The ability to correctly identify signs of depression depends on the gender of both the identifier and the person with depression, as well as individual psychological differences, according to research published Nov. 14 in PLOS ONE by Viren Swami from the University of Westminster, UK.
The author presented study participants with one of two fictitious subjects, Kate and Jack. Both were described in non-clinical terms as having identical symptoms of major depression, the only difference being their suggested gender. For example, a sample of the test reads, "For the past two weeks, Kate/Jack has been feeling really down. S/he wakes up in the morning with a flat, heavy feeling that stick with her/him all day. S/he isn't enjoying things the way s/he normally would. S/he finds it hard to concentrate on anything." Respondents were asked to identify whether the individual described suffered a mental health disorder, and how likely they would be to recommend seeking professional help to the subject in the test.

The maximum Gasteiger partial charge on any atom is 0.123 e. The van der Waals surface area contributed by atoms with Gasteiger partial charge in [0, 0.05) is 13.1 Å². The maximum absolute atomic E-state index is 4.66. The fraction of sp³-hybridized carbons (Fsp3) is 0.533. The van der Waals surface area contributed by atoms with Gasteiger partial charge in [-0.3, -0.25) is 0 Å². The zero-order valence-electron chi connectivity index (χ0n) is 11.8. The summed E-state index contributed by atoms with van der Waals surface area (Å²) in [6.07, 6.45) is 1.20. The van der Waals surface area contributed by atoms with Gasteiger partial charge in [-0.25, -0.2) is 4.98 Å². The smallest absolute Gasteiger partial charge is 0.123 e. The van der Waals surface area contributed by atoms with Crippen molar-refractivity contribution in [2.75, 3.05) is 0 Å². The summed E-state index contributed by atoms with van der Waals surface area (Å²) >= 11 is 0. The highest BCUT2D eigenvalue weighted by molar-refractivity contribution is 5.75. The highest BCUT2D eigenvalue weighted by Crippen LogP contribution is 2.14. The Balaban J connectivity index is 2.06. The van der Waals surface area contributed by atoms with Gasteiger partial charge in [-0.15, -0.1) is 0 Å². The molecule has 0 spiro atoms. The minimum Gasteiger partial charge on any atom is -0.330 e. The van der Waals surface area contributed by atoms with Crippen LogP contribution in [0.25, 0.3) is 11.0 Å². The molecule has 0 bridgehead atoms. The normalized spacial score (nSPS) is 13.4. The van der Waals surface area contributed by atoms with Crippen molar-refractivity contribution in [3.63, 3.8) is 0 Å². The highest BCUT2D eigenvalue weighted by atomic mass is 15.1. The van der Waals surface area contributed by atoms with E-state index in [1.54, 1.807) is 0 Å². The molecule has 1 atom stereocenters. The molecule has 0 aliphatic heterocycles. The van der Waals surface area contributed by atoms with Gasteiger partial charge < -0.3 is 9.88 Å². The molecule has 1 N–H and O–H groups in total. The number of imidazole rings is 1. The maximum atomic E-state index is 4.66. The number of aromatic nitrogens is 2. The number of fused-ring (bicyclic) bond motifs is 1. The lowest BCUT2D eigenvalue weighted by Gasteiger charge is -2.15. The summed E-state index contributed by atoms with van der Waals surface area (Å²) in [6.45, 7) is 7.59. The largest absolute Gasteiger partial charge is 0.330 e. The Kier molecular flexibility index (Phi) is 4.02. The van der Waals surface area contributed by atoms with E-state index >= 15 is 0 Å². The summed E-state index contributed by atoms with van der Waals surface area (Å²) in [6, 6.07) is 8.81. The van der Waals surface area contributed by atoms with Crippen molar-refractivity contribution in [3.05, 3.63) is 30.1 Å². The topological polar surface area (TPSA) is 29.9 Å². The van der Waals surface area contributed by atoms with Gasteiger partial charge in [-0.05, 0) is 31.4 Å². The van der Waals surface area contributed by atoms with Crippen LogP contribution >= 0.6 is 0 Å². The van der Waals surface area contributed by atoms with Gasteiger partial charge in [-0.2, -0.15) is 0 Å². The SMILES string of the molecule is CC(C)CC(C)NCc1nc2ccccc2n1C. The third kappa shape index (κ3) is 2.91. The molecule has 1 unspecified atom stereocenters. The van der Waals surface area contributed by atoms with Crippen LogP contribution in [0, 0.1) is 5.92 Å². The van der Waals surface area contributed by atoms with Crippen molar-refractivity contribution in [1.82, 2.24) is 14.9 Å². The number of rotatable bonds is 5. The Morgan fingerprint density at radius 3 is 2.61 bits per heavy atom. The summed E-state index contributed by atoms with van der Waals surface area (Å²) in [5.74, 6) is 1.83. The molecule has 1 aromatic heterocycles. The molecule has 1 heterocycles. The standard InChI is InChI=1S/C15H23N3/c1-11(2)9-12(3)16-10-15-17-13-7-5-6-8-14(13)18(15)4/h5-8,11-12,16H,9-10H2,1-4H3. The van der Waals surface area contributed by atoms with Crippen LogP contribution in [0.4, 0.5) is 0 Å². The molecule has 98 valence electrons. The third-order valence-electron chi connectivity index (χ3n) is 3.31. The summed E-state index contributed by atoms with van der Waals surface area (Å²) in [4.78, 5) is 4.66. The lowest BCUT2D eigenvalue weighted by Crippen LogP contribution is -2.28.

Both men and women were equally likely to classify Kate as having a mental health disorder, but men were less likely than women to indicate that Jack suffered from depression. Men were also more likely to recommend that Kate seek professional help than women were, but both men and women were equally likely to make this suggestion for Jack. Respondents, particularly men, rated Kate's case as significantly more distressing, difficult to treat, and deserving of sympathy than they did Jack's case.
The researcher also found that individual attitudes towards depression were associated with skepticism about psychiatry and anti-scientific attitudes. According to the author, their results are significant for initiatives aimed at enhancing mental health literacy, which should consider the impact of gender stereotypes and attitudes towards help-seeking behaviors.
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